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NetTepi: an integrated method for the prediction of T-cell epitopes
Thomas Trolle1, Morten Nielsen1,2,

1 Center for Biological Sequence Analysis, Technical University of Denmark, DK-2800 Lyngby, Denmark
2 Instituto de Investigaciones Biotecnologicas, Universidad Nacional de San Martin, San Martin, Buenos Aires, Argentina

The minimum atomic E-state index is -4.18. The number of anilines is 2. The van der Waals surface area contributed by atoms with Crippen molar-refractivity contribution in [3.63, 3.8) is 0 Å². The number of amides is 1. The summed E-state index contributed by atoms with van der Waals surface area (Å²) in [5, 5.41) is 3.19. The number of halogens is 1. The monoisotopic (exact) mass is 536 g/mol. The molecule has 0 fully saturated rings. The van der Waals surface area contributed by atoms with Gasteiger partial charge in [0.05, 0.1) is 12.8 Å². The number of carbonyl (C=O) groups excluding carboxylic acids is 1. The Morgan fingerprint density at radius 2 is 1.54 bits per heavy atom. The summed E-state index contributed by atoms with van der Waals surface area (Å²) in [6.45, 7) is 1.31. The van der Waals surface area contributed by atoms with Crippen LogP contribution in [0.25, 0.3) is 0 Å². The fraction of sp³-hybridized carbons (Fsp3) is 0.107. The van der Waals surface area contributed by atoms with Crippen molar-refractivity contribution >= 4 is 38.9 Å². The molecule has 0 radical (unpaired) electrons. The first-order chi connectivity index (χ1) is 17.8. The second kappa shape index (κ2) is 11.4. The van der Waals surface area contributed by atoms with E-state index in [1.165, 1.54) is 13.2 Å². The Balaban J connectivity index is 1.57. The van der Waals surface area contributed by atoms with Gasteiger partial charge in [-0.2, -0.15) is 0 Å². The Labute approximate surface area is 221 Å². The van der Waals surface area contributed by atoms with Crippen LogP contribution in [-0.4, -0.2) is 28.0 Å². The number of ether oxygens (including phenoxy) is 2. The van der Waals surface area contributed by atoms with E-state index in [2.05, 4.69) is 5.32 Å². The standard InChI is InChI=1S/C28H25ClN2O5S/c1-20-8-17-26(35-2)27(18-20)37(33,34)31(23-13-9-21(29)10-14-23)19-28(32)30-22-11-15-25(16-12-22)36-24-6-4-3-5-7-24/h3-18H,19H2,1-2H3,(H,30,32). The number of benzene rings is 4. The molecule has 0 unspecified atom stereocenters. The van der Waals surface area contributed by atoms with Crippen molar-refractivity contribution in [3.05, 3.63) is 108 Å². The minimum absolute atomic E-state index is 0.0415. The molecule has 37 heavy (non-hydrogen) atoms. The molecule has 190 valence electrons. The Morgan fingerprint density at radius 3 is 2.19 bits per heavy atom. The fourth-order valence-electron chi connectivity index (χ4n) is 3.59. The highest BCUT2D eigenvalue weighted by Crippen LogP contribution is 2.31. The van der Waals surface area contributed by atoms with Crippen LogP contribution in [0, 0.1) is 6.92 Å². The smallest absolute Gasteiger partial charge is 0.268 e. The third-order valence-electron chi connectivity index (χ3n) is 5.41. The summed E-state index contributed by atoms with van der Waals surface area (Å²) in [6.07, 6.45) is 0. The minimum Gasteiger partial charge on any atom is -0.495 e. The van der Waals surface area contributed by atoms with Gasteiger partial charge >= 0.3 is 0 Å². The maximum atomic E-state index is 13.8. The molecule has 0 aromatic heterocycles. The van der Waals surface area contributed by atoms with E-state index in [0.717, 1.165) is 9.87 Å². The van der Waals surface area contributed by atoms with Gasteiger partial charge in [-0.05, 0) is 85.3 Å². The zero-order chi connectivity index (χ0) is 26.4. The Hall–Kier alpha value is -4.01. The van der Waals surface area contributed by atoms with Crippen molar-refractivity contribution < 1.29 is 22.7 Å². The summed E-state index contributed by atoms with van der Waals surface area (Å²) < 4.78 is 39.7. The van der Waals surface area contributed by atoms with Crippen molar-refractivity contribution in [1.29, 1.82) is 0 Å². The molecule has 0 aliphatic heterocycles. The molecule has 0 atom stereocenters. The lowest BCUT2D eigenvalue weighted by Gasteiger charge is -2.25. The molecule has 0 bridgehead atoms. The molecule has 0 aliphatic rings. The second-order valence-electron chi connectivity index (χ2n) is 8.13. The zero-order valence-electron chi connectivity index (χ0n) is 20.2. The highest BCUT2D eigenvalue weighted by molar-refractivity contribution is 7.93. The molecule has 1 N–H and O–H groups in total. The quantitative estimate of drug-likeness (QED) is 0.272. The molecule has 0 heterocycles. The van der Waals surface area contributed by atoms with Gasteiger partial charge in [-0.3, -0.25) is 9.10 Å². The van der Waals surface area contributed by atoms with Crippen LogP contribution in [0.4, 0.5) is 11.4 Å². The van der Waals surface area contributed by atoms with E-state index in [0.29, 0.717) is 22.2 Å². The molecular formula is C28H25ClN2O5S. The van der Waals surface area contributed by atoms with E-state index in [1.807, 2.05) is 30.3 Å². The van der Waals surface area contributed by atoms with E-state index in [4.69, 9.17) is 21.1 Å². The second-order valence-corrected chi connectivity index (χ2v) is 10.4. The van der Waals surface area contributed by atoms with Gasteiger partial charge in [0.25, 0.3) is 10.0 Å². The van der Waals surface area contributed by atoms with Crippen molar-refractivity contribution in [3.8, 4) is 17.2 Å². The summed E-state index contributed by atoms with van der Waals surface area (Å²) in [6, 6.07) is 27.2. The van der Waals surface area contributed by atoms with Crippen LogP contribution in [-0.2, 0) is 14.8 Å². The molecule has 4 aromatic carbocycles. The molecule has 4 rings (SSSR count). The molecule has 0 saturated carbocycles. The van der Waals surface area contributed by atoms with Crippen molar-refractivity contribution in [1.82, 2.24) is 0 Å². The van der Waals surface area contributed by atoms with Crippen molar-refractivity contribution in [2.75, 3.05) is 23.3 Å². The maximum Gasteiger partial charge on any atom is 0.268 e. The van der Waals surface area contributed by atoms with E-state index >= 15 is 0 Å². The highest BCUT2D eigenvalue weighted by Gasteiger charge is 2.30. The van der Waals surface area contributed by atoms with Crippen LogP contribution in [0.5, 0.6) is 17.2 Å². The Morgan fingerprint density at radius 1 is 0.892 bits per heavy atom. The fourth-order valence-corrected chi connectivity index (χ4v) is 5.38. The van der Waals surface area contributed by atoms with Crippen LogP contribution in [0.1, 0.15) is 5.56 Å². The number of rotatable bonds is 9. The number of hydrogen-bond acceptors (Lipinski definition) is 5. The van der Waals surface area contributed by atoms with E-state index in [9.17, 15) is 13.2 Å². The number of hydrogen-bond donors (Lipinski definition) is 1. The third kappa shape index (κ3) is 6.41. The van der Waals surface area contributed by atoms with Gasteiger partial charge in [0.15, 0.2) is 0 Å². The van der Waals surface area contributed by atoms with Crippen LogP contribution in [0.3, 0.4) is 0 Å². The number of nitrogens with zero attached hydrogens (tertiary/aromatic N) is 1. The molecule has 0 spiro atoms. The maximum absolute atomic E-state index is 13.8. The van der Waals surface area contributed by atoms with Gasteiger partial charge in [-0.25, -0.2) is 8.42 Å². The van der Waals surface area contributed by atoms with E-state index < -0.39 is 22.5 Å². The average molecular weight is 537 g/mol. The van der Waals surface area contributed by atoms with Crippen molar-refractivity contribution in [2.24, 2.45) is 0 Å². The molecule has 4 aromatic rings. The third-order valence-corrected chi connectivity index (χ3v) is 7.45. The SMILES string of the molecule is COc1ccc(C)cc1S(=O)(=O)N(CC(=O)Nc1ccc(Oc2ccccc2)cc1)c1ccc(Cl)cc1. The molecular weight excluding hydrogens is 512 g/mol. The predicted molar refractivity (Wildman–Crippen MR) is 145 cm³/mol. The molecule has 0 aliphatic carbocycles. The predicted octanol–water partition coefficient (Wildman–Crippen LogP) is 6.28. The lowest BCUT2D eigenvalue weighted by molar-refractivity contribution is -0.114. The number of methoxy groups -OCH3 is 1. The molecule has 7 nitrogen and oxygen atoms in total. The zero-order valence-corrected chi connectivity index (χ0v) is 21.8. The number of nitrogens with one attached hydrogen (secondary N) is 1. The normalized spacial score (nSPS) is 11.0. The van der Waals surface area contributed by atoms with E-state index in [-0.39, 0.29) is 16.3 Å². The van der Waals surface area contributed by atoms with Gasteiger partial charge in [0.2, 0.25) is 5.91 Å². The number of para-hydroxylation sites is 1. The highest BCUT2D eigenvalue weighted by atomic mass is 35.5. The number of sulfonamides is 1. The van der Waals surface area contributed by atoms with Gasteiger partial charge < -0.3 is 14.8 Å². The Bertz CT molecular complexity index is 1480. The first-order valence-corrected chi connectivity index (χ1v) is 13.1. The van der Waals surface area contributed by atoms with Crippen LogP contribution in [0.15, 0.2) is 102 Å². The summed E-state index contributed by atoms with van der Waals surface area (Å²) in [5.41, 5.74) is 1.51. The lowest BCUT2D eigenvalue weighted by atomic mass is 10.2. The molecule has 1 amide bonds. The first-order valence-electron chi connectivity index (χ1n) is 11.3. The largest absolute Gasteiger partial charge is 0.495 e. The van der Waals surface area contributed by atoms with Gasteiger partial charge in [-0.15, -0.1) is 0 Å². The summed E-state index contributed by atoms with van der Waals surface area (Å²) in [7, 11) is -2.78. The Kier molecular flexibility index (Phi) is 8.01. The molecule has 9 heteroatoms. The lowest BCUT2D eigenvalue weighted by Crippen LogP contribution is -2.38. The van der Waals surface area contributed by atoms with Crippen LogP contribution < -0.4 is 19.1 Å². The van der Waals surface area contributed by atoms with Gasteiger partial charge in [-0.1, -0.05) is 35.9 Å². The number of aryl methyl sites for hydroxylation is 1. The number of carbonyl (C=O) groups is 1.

Multiple factors determine the ability of a peptide to elicit a cytotoxic T-cell lymphocyte response. Binding to a major histocompatibility complex class I (MHC-I) molecule is one of the most essential factors, as no peptide can become a T-cell epitope unless presented on the cell surface in complex with an MHC-I molecule. As such, peptide-MHC (pMHC) binding affinity predictors are currently the premier methods for T-cell epitope prediction, and these prediction methods have been shown to have high predictive performances in multiple studies. However, not all MHC-I binders are T-cell epitopes, and multiple studies have investigated what additional factors are important for determining the immunogenicity of a peptide. A recent study suggested that pMHC stability plays an important role determining if a peptide becoming a T-cell epitope. Likewise, a T-cell propensity model has been proposed for identifying MHC binding peptides with amino acid compositions favoring T-cell receptor interactions. In this study, we investigate if improved accuracy for T cell epitope discovery can be achieved by integrating predictions for pMHC binding affinity, pMHC stability and T-cell propensity. We show that a weighted sum approach allows pMHC stability and T-cell propensity predictions to enrich pMHC binding affinity predictions. The integrated model leads to a consistent and significant increase in predictive performance and we demonstrate how this can be utilized to decrease the experimental workload of epitope screens. The final method, NetTepi, is publically available at